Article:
Before long, Poulailler discerned the carriage afar off, at the bottom of the hill, and in advance of it, ascending the eminence, two ladies on foot. They were the Baron’s daughters—Wilhelmina, a fair beauty; Frederica, a brunette—both lovely, both accomplished, both susceptible, both young. Poulailler sauntered down the hill to meet the fascinating travellers. He looked—bowed—introduced himself—and fell in love with Wilhelmina on the spot. Both the charming girls acknowledged in the most artless manner that confinement to the carriage had given them the fidgets, and that they were walking up the hill to try the remedy of gentle exercise. Poulailler’s heart was touched, and Poulailler’s generosity to the sex was roused in the nick of time. With a polite apology to the young ladies, he ran back, by a short cut, to the ambush on the other side of the hill in which his men were posted.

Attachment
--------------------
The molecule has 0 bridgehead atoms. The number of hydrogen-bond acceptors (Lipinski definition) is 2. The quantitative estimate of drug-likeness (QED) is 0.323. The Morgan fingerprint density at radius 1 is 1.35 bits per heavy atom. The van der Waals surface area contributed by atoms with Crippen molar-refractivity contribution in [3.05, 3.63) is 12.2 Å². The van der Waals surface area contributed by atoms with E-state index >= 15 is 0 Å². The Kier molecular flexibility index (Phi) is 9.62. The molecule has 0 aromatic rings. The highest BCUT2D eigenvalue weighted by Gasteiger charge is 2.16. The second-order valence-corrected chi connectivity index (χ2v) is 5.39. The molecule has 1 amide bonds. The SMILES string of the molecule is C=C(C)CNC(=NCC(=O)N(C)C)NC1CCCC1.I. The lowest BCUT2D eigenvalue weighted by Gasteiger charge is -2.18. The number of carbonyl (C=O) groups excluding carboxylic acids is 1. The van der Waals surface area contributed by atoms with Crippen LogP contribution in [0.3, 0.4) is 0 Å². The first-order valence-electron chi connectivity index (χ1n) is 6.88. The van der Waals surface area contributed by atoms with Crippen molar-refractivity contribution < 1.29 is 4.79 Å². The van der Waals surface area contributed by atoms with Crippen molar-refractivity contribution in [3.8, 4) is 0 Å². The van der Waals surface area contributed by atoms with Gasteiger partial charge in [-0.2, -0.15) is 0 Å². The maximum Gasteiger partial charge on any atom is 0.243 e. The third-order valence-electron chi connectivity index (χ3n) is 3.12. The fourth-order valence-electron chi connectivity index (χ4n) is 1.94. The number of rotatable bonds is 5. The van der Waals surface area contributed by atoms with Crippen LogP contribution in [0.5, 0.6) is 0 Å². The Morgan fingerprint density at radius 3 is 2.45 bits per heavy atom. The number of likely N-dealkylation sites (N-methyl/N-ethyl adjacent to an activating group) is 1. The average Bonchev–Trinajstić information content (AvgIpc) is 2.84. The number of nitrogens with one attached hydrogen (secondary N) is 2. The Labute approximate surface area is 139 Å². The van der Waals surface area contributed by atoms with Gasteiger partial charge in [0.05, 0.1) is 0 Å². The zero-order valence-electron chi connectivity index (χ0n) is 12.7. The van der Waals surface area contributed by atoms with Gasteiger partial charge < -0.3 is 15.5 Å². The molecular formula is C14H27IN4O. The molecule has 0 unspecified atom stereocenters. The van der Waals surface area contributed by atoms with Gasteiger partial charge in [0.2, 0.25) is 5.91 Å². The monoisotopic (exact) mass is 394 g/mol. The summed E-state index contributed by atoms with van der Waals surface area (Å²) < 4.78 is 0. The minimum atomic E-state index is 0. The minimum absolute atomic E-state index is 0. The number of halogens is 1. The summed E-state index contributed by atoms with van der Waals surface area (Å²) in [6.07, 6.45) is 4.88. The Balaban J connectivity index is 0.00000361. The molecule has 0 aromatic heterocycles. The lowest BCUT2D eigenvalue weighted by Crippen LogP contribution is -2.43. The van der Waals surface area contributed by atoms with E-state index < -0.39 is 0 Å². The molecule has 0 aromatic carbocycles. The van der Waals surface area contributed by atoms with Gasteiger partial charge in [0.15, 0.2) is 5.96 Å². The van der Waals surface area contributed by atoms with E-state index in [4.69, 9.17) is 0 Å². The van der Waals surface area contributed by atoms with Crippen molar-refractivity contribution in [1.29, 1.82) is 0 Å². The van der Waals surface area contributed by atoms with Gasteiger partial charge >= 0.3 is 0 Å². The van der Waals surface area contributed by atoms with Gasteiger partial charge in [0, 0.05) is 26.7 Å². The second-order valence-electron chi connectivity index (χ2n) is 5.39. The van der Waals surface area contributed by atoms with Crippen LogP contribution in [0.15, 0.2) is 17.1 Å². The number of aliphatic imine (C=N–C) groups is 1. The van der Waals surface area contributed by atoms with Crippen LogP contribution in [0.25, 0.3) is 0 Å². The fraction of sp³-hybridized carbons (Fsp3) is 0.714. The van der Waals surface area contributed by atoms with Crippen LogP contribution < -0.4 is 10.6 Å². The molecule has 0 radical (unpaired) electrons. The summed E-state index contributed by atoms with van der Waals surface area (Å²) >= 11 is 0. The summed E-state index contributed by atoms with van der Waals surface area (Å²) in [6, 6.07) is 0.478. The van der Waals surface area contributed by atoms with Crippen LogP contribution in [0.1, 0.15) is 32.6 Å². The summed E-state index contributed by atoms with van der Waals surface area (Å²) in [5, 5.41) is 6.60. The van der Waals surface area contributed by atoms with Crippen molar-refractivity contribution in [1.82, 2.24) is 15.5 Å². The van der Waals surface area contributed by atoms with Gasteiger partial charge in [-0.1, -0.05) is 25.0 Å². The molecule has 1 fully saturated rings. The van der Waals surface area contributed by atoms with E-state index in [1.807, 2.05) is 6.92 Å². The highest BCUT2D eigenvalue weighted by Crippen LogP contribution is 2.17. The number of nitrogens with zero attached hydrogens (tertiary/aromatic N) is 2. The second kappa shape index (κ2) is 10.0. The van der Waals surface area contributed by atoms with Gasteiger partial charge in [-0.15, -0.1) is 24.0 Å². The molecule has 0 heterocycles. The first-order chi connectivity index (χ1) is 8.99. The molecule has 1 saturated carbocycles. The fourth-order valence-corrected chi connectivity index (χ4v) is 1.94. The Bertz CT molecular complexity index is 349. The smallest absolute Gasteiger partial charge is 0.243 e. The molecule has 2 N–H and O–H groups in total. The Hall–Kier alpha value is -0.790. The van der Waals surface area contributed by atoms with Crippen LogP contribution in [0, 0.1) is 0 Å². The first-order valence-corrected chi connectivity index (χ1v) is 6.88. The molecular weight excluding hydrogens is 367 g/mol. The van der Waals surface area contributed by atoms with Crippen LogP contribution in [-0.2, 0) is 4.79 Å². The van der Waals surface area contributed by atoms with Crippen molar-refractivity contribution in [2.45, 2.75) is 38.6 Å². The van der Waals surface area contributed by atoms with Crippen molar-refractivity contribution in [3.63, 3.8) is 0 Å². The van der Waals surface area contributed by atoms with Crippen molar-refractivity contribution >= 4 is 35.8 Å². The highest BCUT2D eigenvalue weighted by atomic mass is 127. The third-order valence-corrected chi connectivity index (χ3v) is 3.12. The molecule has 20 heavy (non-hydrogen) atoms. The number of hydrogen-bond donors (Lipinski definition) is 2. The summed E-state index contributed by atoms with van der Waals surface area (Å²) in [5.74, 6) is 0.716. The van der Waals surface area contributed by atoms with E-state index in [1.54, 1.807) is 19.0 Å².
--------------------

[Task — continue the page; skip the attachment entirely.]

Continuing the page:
“Gentlemen!” cried the generous Thief, “in the charming name of Wilhelmina de Kirbergen, I charge you all, let the Baron’s carriage pass free.” The band was not susceptible—the band demurred. Poulailler knew them. He had appealed to their hearts in vain—he now appealed to their pockets. “Gentlemen!” he resumed, “excuse my momentary misconception of your sentiments. Here is my one half share of the Marquis Petrucci’s property. If I divide it among you, will you let the carriage pass free?” The band knew the value of money—and accepted the terms. Poulailler rushed back up the hill, and arrived at the top just in time to hand the young ladies into the carriage. “Charming man!” said the white Wilhelmina to the brown Frederica, as they drove off. Innocent soul! what would she have said if she had known that her personal attractions had saved her father’s property? Was she ever to see the charming man again? Yes: she was to see him the next day—and, more than that, Fate was hereafter to link her fast to the robber’s life and the robbers doom.